I finished off the month with Jeanette Winterson’s latest memoir, Why Be Happy When You Could Be Normal?. I have read almost all of her books, I think I read everything up to The Stone Gods, though I’m a few behind now. I love her intense writing, her experimental style, the ways she is obsessed with love. Oh, and this book, this book. This book made me want to go back and read all the classics of English Literature A-Z that she talks about discovering, it made me want to theorize about love and loss and the lost loss and healing and grief and how we can ever recover from trauma. I marked all sorts of quotes and cried and wrote things down. I had to put it down and read some of it slowly, connecting deeply to the amount of feeling she is able to convey. After reading it, I feel like I just took a big deep breath. It made me want to pick up many more things of hers, or to re-read some of my favorites, like Gut Symmetries and Written on the Body.
Thus concludes my January book roundup! Follow me on Goodreads and see which books I’ll be reading in February.
What have YOU been reading? Anything amazing lately? Anything to recommend?
This month’s roundup is sponsored by Grammerly. I will receive an Amazon gift card in exchange for that link placed up top, but they had no say over the content that I posted. So that’s only half selling out, right?
I’m on my way to the airport back to New York City from Seattle; the trip has been fantastic. I may post a few more guest treats tomorrow, but expect some writings of mine soon. Meanwhile, here’s something from lily on control and kink.
when i began playing with control, it was the ideas of being bound and hurt i liked. these were surrounded by a swirl of pleasing associations~ ribbons, bites on my skin, an underground of beautiful ones whose abuses heightened each other’s allure. what i had was sometimes like this, other times wonderfully improvised. a boy was begging to be gagged, and the closest fabric at hand was a washcloth- regardless of the tools, the emotional aspects were powerful. yeah, at times neither i nor the other knew the first thing about where this was going. we laughed, and made things up.
in the beginning i was the shy, the taken one. i’d enjoy certain pain and bondage, and the accompanying lust in my partner/s. then, after telling another these stories, it became apparent they wanted to be the tied one. they asked half with words and half with posture, and i took a deep breath and began to take control. it took a great deal of focus- i’m quiet, mostly, and unused to controlling circumstances. but when you’re intimate with someone, you can read their skin and face and cries to learn how they react to you. when someone loses conscious control, they can no longer play the social, kindly deceptive games people engage in together. they’re utterly honest- this was part of the appeal of topping, along of course with the sensuality of observing and drawing out lust-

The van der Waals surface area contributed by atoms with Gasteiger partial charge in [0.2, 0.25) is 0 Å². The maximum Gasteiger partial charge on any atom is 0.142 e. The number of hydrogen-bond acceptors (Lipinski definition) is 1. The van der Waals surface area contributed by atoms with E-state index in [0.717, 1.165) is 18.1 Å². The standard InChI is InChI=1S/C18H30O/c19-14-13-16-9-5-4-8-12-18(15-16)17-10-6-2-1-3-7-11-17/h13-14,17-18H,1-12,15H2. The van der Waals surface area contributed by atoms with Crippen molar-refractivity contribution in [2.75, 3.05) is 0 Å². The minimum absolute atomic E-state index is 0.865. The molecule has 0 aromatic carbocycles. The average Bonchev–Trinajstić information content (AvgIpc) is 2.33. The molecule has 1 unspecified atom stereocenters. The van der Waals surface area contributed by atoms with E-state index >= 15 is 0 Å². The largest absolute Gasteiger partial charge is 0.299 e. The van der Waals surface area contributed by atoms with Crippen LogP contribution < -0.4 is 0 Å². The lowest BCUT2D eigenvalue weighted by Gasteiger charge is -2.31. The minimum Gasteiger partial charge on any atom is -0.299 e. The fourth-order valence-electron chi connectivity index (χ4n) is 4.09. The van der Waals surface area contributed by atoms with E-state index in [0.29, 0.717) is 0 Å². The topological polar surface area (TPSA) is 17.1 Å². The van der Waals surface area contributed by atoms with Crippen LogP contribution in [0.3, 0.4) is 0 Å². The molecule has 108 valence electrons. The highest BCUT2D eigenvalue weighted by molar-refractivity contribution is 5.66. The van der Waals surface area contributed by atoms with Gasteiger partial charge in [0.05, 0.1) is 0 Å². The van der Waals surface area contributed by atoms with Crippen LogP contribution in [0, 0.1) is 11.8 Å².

and the giving and receiving of control. at some point, while being played with, i began to understand submission. i talked to someone who conflated passivity with submission, but these are quite different. submission is an active process, or it begins as one- to give someone control of you, you have to first gather this self-control. you have to trust the situation, give yourself to someone, and then- i suppose its like using an opponent’s chi against him, but this isn’t competitive. someone touches you, and in a submissive headspace you draw out the touch, move with it- if i can use a physics analogy, its like constructive interference. you move towards a peak or a well together.
i experienced submission first, and then its converse. it also takes a great deal of control over yourself to top someone and not only this, you must be strong enough and… have enough capacity… to hold them while they’re vulnerable and hurt. holding someone while they cry, or while you hit them in the face and growl abuses, takes understanding as well. you must be responding to their headspace every moment, not your own lust. you can’t become carried away, because guiding someone near their edges is tricky. you must be very aware, and connected.
being brought to my limits, and bringing others, shows me things i take into the rest of my life. playing with control, whichever side you are on- opens you up, brings you strength and self-awareness. you find not just edges, but centers. you’re left sometimes strong and immense, feeling able enough to cradle the entire world like a baby; at other times fragile and needing to be held. either way, the aftermath is delicately intimate. sweetness is at the end of all things, especially the cruel ones.